Palestinian officials have said they are planning to sue Britain over the 1917 Balfour Declaration that laid out a vision for a Jewish homeland in Palestine.
Palestinian FM Riad Malki said the document led to mass Jewish immigration to British Mandate Palestine "at the expense of our Palestinian people".
Mr Malki said the lawsuit would be filed in an international court.
Israel declared its independence in 1948 after the UK mandate expired.
Speaking at an Arab League summit in Mauritania on Monday, Mr Malki said the UK was responsible for all "Israeli crimes" since the end of the mandate in 1948.
"Nearly a century has passed since the issuance of the Balfour Declaration in 1917," he was quoted as saying by the Palestinian Wafa news agency.
"And based on this ill-omened promise hundreds of thousands of Jews were moved from Europe and elsewhere to Palestine at the expense of our Palestinian people whose parents and grandparents had lived for thousands of years on the soil of their homeland."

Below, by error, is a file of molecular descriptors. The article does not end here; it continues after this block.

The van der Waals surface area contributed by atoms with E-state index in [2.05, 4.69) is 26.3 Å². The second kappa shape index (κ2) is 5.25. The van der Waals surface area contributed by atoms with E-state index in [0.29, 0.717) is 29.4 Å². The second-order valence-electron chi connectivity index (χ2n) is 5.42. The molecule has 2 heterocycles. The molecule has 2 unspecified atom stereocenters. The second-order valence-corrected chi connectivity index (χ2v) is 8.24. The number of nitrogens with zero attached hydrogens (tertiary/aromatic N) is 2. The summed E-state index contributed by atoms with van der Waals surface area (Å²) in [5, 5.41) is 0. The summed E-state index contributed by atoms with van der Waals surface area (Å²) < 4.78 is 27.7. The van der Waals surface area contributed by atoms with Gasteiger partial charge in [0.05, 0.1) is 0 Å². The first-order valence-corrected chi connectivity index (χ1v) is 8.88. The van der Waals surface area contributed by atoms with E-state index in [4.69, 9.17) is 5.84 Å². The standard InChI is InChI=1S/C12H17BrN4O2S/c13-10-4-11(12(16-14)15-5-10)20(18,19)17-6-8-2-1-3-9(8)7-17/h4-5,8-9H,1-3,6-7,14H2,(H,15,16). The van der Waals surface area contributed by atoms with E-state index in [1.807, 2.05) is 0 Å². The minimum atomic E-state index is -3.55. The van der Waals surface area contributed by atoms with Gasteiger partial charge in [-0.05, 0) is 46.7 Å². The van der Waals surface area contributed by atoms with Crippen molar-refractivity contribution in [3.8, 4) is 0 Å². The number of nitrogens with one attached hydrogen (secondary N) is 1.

The minister did not provide any further details about the planned lawsuit.
Mr Malki made the announcement on behalf of Palestinian Authority President Mahmoud Abbas, who was not at the summit because of his brother's recent death.
The Balfour Declaration, named after then UK Foreign Secretary Lord Arthur Balfour, pledged Britain's support for the establishment "in Palestine of a national home for the Jewish people".
The document formed the basis of the British Mandate for Palestine, which was formally approved by the League of Nations in 1922.
Jewish immigration to Palestine accelerated from the 1920s to the 1940s, latterly spurred by Nazi persecution and the Holocaust in Europe. The growth of the Jewish population was opposed by Palestine's Arab community, which rejected the eventual establishment of a Jewish state.
Britain has not publicly commented on the issue.
Israeli Prime Minister Benjamin Netanyahu said the move "will fail, but this shines a light clarifying that the root of the conflict is the [Palestinians'] refusal to recognise a Jewish state in any borders.
"It was and remains the heart of this conflict."